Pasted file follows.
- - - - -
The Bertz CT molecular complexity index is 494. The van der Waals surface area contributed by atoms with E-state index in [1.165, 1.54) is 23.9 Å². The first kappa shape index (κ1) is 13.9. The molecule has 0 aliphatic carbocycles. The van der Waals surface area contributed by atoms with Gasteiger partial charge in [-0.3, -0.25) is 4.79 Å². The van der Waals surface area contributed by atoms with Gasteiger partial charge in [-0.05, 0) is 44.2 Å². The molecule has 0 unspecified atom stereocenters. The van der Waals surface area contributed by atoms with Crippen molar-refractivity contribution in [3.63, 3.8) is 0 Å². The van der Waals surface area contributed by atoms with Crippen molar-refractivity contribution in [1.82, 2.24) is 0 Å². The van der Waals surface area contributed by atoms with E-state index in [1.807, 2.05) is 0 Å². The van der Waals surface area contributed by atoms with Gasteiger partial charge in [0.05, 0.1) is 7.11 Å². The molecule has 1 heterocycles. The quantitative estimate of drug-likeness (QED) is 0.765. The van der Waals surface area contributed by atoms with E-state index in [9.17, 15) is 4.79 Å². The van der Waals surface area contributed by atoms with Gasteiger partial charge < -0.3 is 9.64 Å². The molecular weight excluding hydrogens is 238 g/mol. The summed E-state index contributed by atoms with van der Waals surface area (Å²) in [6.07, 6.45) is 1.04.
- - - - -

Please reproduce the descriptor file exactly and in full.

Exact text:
The Bertz CT molecular complexity index is 494. The van der Waals surface area contributed by atoms with E-state index in [1.165, 1.54) is 23.9 Å². The first kappa shape index (κ1) is 13.9. The molecule has 0 aliphatic carbocycles. The van der Waals surface area contributed by atoms with Gasteiger partial charge in [-0.3, -0.25) is 4.79 Å². The van der Waals surface area contributed by atoms with Gasteiger partial charge in [-0.05, 0) is 44.2 Å². The molecule has 0 unspecified atom stereocenters. The van der Waals surface area contributed by atoms with Crippen molar-refractivity contribution in [3.63, 3.8) is 0 Å². The van der Waals surface area contributed by atoms with Crippen molar-refractivity contribution in [1.82, 2.24) is 0 Å². The van der Waals surface area contributed by atoms with E-state index in [1.807, 2.05) is 0 Å². The van der Waals surface area contributed by atoms with Gasteiger partial charge in [0.05, 0.1) is 7.11 Å². The molecule has 1 heterocycles. The quantitative estimate of drug-likeness (QED) is 0.765. The van der Waals surface area contributed by atoms with E-state index in [9.17, 15) is 4.79 Å². The van der Waals surface area contributed by atoms with Gasteiger partial charge < -0.3 is 9.64 Å². The molecular weight excluding hydrogens is 238 g/mol. The summed E-state index contributed by atoms with van der Waals surface area (Å²) in [6.07, 6.45) is 1.04.